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[rpd] Report of the Soft Landing isuue
Andrew.Alston at liquidtelecom.com
Mon Apr 3 11:47:39 UTC 2017
Noah - that argument is a falicy - companies typically announce 1 or 2 v6 prefixes as compared to 10s or 100s of v4 prefixes because the size of a single /32 is so huge and can be subnetted so deeply so there aren't thousands of smaller blocks floating around.
The argument you make therefore is completely misleading and a misnomer
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From: Noah <noah at neo.co.tz>
Sent: Monday, April 3, 2017 2:41:45 PM
To: Owen DeLong
Cc: rpd List
Subject: Re: [rpd] Report of the Soft Landing isuue
On 3 Apr 2017 12:55 a.m., "Owen DeLong" <owen at delong.com<mailto:owen at delong.com>> wrote:
I am not calling for softening and depleting IPv4 at this stage, but I don’t see any advantage to tightening it, either.
The last i checked, the IPv4 FIB is handling over 600k aggregate prefixes vs IPv6 FIB that stands at close to only 40k aggregate prefixes a compeling fact that the internet is still largely dependent on IPv4 today.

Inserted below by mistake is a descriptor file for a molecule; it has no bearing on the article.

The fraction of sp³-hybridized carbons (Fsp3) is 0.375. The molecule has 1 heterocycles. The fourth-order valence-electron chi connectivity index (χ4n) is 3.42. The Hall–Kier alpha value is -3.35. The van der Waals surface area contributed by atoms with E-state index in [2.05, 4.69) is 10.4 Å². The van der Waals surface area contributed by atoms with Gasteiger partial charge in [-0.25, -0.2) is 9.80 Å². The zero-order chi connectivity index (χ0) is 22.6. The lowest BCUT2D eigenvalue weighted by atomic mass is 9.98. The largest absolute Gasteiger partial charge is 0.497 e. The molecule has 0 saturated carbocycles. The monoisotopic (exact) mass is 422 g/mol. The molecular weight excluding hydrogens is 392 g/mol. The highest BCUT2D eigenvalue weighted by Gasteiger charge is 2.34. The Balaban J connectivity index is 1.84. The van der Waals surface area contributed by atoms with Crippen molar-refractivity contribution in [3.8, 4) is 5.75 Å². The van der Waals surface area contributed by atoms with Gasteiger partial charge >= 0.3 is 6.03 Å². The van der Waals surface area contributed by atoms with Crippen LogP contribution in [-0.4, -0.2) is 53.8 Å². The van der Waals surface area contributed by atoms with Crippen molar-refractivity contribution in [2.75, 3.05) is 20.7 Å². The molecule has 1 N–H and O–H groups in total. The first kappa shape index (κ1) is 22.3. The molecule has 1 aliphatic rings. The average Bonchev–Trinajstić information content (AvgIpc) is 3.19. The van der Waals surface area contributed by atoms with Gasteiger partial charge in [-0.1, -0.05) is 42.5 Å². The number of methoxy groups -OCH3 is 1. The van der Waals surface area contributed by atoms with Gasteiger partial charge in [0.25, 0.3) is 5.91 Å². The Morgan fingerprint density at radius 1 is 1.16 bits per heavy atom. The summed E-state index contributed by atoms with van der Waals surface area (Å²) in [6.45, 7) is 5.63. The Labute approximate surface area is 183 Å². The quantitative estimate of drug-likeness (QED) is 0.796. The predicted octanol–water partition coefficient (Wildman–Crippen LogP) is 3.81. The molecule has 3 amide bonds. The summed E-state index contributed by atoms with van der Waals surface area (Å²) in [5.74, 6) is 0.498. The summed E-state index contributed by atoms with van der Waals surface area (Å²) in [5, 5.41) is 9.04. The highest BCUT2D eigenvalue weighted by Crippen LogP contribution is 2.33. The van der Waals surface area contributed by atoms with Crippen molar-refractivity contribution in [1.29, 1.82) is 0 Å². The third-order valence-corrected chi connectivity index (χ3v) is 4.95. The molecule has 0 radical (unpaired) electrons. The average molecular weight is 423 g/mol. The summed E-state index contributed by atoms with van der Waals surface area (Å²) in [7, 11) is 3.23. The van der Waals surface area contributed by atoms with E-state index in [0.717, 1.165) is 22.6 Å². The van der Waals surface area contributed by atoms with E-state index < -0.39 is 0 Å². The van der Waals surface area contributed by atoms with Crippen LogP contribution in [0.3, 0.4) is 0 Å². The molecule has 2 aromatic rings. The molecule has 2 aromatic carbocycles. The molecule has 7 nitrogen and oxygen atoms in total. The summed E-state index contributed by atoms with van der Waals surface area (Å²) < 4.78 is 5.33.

Very few IPv6 only green fields to say the least.
In fact, I would argue that by insisting on holding resources in the free pool for “possible future newcomers” you are, in effect, assigning them to organizations without any current proof of physical infrastructure in the AfriNIC service region to the disadvantage of organizations that do currently have proof of infrastructure and a documented need for the addresses within the region today.
IMHO, your premise is flawed, in my experience (having worked for 3 SP startups and still do), because we were all startups at some point when we involved ourselves in the business of connecting folk to the internet and every iron that we fired up then and today needed and still needs at the very least an IPv4 address to connect to the internet.
In anycase, IPv6 internet is still developing sponteneously at almost 40k prefixes announced with a few case studies around the US, Europe, Asian and some parts of Africa and South America and could take another decade as long as telecoms around the world still run CGN's.
IMHO market forces and tech-dynamics (IoT) will push for IPv6 adoption and until then, the over a decade aggressive invetments in IPv4 internet will still stand even though most equipment and software today pretty much supports IPv6.
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